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Mrs Cook’s Blog
Good mental health is fundamental to thriving in life. It is the essence of who we are and how we experience the world.
This week is Mental Health Awareness Week.
It’s a topic that, thankfully, is now being talked about openly in many forums when previously it may have been something of a taboo subject. Conversations are taking place in the sports world, amongst politicians and celebrities, in the work place and, of course, in education.
The GDST has put mental health and wellbeing firmly at the forefront of their agenda in recent years, recognising that academic achievement takes place most effectively within the broader development of the whole person – social, cultural, spiritual and physical as well as intellectual.
One of the most notable changes in collective attitudes towards mental health has been the willingness of those who have suffered, to step up and talk about their experiences, in order to help destigmatise and dispel many associated myths. This level of engagement has indeed reached the heights with the Dukes and Duchesses of Cambridge and Sussex, spearheading awareness through Heads Together, their mental health initiative which seeks to shine a light – but more importantly to fundraise – for a series of innovative new mental health services.
At the beginning of this week, William, Kate, Harry and Meghan (excuse the informality!) launched Shout, an affiliate of Crisis Text Line in the UK that will offer free, confidential mental health support via text.
The free, anonymous service connects people experiencing a “tough moment” with trained volunteers and is hoping to have some 4,000 volunteers by the end of the year.
Shout is available to anyone in a crisis – anytime and anywhere. It’s described as a place to go if you are struggling to cope and you need immediate help. It has been piloted in the UK for the past year, and Shout’s body of 1,000 volunteers have already responded to 60,000 conversations. What is concerning, yet unsurprising, is that research by Shout suggests 85 percent of the texts received during the pilot were sent by people aged 25 or younger. While this underlines the need for support in this demographic, it also confirms that this method of providing it is appropriate and well targeted.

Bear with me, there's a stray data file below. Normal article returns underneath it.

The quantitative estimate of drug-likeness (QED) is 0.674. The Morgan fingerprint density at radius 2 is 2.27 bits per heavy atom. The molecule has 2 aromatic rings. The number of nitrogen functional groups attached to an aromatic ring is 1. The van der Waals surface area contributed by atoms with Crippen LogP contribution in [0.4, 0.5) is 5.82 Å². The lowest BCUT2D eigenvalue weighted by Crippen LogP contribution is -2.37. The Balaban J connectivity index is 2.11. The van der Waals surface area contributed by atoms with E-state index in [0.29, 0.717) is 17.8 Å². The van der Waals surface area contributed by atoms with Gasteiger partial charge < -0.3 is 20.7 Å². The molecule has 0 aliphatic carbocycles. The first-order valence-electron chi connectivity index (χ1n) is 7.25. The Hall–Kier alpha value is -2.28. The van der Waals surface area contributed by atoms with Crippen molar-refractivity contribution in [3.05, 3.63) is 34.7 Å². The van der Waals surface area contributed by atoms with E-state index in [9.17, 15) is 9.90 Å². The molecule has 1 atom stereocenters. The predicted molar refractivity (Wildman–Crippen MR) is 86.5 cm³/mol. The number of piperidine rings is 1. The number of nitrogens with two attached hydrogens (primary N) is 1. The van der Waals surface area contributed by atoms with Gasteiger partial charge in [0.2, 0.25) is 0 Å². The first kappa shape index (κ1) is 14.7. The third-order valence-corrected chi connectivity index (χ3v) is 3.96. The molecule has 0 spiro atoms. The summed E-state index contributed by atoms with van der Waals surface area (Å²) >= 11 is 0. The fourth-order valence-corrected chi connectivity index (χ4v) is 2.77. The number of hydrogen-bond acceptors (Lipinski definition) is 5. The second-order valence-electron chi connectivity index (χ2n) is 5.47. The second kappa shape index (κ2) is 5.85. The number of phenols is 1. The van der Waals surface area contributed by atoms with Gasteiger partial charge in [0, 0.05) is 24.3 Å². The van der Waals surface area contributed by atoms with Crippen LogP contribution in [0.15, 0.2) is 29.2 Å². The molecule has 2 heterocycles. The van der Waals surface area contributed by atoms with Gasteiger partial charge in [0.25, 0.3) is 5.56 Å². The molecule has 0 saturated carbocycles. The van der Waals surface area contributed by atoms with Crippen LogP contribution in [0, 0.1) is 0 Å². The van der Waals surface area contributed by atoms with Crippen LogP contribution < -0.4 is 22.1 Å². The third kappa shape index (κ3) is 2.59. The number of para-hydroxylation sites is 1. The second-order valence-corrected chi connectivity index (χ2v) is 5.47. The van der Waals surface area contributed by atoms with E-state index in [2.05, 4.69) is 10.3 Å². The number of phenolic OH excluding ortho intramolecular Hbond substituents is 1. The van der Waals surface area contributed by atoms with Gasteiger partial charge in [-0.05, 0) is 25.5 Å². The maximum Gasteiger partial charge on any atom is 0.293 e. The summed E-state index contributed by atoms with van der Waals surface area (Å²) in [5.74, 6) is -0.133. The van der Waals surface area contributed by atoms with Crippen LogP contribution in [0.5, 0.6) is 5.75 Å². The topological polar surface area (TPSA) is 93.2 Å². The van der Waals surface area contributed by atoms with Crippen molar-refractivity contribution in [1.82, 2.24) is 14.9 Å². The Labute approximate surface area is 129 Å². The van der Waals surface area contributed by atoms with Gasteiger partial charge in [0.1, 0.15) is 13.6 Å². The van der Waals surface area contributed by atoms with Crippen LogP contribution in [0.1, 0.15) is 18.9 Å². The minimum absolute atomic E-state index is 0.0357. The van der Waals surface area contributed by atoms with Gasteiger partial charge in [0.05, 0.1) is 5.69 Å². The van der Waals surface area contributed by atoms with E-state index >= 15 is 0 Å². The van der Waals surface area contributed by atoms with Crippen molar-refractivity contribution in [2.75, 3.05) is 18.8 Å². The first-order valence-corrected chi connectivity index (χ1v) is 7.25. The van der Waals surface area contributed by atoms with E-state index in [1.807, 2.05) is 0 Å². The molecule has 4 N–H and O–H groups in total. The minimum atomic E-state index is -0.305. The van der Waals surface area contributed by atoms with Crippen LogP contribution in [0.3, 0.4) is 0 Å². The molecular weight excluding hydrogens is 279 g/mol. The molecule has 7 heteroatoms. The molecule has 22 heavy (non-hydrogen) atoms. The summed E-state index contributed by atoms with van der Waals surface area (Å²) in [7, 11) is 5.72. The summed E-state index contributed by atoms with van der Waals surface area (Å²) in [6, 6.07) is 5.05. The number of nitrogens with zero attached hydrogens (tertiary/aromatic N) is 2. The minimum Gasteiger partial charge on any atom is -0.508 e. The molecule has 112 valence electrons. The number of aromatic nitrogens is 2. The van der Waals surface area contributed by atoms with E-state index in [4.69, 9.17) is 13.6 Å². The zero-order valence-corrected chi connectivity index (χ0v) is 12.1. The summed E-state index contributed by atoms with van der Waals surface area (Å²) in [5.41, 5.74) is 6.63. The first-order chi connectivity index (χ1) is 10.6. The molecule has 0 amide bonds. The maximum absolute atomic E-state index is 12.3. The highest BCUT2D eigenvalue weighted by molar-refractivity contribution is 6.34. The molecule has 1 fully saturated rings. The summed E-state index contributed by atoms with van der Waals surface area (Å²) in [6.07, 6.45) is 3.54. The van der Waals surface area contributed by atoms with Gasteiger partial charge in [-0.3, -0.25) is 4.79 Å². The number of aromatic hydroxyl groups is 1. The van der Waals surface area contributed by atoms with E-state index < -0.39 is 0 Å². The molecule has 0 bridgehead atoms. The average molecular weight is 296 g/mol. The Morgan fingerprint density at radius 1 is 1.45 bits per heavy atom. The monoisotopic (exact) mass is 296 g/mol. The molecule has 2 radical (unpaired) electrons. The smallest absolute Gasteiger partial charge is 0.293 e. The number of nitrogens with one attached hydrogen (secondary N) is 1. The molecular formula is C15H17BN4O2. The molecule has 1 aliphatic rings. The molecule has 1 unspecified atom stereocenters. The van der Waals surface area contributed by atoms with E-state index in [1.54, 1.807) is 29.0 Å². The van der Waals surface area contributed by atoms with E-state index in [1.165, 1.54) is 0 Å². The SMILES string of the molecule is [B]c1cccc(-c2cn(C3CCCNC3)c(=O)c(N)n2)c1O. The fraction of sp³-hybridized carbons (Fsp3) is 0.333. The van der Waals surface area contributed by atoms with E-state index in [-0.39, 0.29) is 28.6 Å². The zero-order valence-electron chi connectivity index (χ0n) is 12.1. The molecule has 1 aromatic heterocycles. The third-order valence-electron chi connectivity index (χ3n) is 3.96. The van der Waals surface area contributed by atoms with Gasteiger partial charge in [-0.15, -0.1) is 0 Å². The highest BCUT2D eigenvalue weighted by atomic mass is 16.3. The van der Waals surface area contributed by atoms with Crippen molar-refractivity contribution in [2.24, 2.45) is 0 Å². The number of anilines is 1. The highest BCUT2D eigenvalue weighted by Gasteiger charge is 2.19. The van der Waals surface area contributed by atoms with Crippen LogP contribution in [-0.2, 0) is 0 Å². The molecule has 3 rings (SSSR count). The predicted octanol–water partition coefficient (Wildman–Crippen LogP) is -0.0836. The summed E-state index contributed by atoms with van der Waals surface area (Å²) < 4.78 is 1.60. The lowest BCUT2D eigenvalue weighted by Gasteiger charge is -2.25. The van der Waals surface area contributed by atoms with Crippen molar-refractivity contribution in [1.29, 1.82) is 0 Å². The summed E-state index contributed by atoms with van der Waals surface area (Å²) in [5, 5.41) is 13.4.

This generation are comfortable using their phones to connect; they appreciate the anonymity and the convenience of being able to communicate whenever and wherever they want. They perhaps do not require the same reassurance that a face to face encounter provides and which those of an older generation may prefer to seek out. In my view, however, anything that opens a positive conversation when one might otherwise not have taken place, has to be a good thing.
But as someone who is interested in communication, I am fascinated by this sea change in the way young people seek and provide support to one another, search for information and create (or end!) relationships. The pitfalls are well documented, with much being said about the pressures of teenage life viewed through a social media lens. But, there are undeniably positives too and like anything in life, it is achieving balance that is key.